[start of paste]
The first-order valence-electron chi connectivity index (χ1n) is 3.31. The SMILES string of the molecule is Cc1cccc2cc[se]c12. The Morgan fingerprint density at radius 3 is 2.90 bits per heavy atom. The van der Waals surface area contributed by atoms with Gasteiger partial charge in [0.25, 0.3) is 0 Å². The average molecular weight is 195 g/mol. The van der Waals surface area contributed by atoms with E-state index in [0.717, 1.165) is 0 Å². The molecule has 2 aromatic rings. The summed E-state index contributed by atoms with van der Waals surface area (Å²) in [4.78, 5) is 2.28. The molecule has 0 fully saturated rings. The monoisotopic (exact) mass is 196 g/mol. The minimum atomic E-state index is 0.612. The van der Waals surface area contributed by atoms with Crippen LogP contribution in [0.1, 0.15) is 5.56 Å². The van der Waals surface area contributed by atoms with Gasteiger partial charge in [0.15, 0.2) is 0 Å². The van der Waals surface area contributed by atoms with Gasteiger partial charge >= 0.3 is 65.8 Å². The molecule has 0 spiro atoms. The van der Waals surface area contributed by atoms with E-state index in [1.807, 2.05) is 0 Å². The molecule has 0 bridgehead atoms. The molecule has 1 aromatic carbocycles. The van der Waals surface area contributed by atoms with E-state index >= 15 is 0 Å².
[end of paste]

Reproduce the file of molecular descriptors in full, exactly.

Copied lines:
The first-order valence-electron chi connectivity index (χ1n) is 3.31. The SMILES string of the molecule is Cc1cccc2cc[se]c12. The Morgan fingerprint density at radius 3 is 2.90 bits per heavy atom. The van der Waals surface area contributed by atoms with Gasteiger partial charge in [0.25, 0.3) is 0 Å². The average molecular weight is 195 g/mol. The van der Waals surface area contributed by atoms with E-state index in [0.717, 1.165) is 0 Å². The molecule has 2 aromatic rings. The summed E-state index contributed by atoms with van der Waals surface area (Å²) in [4.78, 5) is 2.28. The molecule has 0 fully saturated rings. The monoisotopic (exact) mass is 196 g/mol. The minimum atomic E-state index is 0.612. The van der Waals surface area contributed by atoms with Crippen LogP contribution in [0.1, 0.15) is 5.56 Å². The van der Waals surface area contributed by atoms with Gasteiger partial charge in [0.15, 0.2) is 0 Å². The van der Waals surface area contributed by atoms with Gasteiger partial charge >= 0.3 is 65.8 Å². The molecule has 0 spiro atoms. The van der Waals surface area contributed by atoms with E-state index in [1.807, 2.05) is 0 Å². The molecule has 0 bridgehead atoms. The molecule has 1 aromatic carbocycles. The van der Waals surface area contributed by atoms with E-state index >= 15 is 0 Å².